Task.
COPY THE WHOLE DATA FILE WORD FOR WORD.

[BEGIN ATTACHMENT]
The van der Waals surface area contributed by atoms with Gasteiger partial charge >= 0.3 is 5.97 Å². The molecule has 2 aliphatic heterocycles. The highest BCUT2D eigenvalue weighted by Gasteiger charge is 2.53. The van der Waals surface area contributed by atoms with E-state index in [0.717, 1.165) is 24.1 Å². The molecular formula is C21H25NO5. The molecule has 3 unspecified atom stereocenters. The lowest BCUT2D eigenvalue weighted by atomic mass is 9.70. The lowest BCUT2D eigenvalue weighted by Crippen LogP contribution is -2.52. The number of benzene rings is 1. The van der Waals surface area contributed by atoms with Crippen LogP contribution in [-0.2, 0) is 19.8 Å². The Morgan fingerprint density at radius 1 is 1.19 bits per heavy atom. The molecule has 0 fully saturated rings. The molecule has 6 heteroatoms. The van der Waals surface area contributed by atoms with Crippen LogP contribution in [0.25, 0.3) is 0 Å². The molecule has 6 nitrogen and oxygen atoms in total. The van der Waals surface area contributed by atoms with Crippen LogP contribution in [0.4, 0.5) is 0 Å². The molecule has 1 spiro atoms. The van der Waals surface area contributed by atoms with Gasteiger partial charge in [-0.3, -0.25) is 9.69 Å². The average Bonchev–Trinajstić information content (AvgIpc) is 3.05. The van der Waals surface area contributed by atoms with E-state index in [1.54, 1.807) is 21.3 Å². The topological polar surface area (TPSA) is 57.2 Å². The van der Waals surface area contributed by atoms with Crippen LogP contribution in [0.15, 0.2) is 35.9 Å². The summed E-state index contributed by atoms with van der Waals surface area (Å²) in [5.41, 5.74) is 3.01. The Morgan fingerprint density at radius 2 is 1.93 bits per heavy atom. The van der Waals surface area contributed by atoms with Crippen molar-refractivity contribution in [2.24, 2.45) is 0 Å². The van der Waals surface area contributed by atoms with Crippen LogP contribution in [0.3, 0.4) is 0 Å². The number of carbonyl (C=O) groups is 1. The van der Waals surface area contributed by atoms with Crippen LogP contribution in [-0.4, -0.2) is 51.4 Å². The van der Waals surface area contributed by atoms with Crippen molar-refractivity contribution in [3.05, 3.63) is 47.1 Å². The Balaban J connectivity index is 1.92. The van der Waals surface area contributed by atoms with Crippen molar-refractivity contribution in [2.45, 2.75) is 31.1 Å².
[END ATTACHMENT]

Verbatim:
The van der Waals surface area contributed by atoms with Gasteiger partial charge >= 0.3 is 5.97 Å². The molecule has 2 aliphatic heterocycles. The highest BCUT2D eigenvalue weighted by Gasteiger charge is 2.53. The van der Waals surface area contributed by atoms with E-state index in [0.717, 1.165) is 24.1 Å². The molecular formula is C21H25NO5. The molecule has 3 unspecified atom stereocenters. The lowest BCUT2D eigenvalue weighted by atomic mass is 9.70. The lowest BCUT2D eigenvalue weighted by Crippen LogP contribution is -2.52. The number of benzene rings is 1. The van der Waals surface area contributed by atoms with Crippen LogP contribution in [-0.2, 0) is 19.8 Å². The Morgan fingerprint density at radius 1 is 1.19 bits per heavy atom. The molecule has 0 fully saturated rings. The molecule has 6 heteroatoms. The van der Waals surface area contributed by atoms with Crippen LogP contribution in [0.25, 0.3) is 0 Å². The molecule has 6 nitrogen and oxygen atoms in total. The van der Waals surface area contributed by atoms with Crippen LogP contribution in [0.4, 0.5) is 0 Å². The molecule has 1 spiro atoms. The van der Waals surface area contributed by atoms with Gasteiger partial charge in [-0.3, -0.25) is 9.69 Å². The average Bonchev–Trinajstić information content (AvgIpc) is 3.05. The van der Waals surface area contributed by atoms with E-state index in [1.54, 1.807) is 21.3 Å². The topological polar surface area (TPSA) is 57.2 Å². The van der Waals surface area contributed by atoms with Crippen LogP contribution in [0.15, 0.2) is 35.9 Å². The summed E-state index contributed by atoms with van der Waals surface area (Å²) in [5.41, 5.74) is 3.01. The Morgan fingerprint density at radius 2 is 1.93 bits per heavy atom. The van der Waals surface area contributed by atoms with Crippen molar-refractivity contribution in [2.24, 2.45) is 0 Å². The van der Waals surface area contributed by atoms with Crippen LogP contribution in [0.3, 0.4) is 0 Å². The number of carbonyl (C=O) groups is 1. The van der Waals surface area contributed by atoms with Crippen LogP contribution in [-0.4, -0.2) is 51.4 Å². The van der Waals surface area contributed by atoms with Crippen molar-refractivity contribution in [3.05, 3.63) is 47.1 Å². The Balaban J connectivity index is 1.92. The van der Waals surface area contributed by atoms with Crippen molar-refractivity contribution in [2.45, 2.75) is 31.1 Å².